QLD: Solar scheme should be privately funded28th May 2012
It is the job of the private sector - rather than state governments - to fuel solar power investment, the Queensland government has asserted.
Describing the Cloncurry Solar Farm as a "localised climate initiative", state minister for energy and water supply Mark McArdle believes that opting out of solar schemes could save Queensland taxpayers millions of dollars.
Withdrawing its support from the 2.128-megawatt project, the state government is taking efforts to get its finances back on track - although it appears that they may be doing this at the expense of green technology.
"Large-scale solar farms are proven technology and it is up to the private sector to decide whether to invest in, build and operate such projects in Queensland," Mark explained last week (May 24).
However, he encouraged businesses that are keen to develop renewable energy programs to seek out funding from other sources, including the federal government and private investors.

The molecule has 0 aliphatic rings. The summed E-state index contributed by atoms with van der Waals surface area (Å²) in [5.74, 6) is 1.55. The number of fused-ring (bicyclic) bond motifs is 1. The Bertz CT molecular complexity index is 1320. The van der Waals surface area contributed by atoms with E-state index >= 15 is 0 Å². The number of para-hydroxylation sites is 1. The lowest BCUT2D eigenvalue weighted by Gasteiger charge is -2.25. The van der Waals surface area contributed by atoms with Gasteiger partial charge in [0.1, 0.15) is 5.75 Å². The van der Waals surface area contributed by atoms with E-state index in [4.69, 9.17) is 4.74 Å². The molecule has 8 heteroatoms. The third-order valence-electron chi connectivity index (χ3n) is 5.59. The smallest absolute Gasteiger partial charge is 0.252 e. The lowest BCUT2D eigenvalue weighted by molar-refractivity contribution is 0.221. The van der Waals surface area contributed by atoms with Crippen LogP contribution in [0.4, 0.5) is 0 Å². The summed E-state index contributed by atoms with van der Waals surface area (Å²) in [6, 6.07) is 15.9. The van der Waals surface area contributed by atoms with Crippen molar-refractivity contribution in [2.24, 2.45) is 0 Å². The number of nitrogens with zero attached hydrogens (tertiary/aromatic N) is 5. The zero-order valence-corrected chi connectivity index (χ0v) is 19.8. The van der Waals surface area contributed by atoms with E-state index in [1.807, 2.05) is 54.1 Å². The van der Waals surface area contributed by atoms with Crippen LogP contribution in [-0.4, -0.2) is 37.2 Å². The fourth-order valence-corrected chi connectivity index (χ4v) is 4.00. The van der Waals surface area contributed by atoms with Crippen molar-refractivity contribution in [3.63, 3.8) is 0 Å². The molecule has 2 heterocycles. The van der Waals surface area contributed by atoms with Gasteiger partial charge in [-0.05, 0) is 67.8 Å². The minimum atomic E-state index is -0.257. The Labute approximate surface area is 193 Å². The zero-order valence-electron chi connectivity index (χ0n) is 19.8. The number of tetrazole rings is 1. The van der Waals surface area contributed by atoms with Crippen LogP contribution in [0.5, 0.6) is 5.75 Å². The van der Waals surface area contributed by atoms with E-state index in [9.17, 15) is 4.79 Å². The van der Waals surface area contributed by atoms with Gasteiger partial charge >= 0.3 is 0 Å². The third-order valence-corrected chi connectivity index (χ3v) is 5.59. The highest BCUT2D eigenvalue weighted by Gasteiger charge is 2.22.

"We are also supporting Queensland businesses to access funding from Commonwealth programs to develop Queensland-based clean energy projects," he said.
This is a second blow to state-funded renewable investment in recent weeks, with the WA government deciding to cease its solar feed in tariff scheme.
But the Sustainable Energy Association of Australia (SEA) has challenged the perception of some state governments that spending on solar is a negative thing.
SEA chief executive Ray Wills pointed out earlier this month that the bulk of solar panel installations are carried out by everyday Aussies like you and me - people who just want to save a little cash on their electricity bills and maybe do a good deed for the environment too.
And while "no one would have a problem" with taxpayer-funded initiatives that would add more buses to the roads to increase the frequency of public transport, he argued that renewables are not given the same quality of treatment. Hear hear!
Posted by Mike Peacock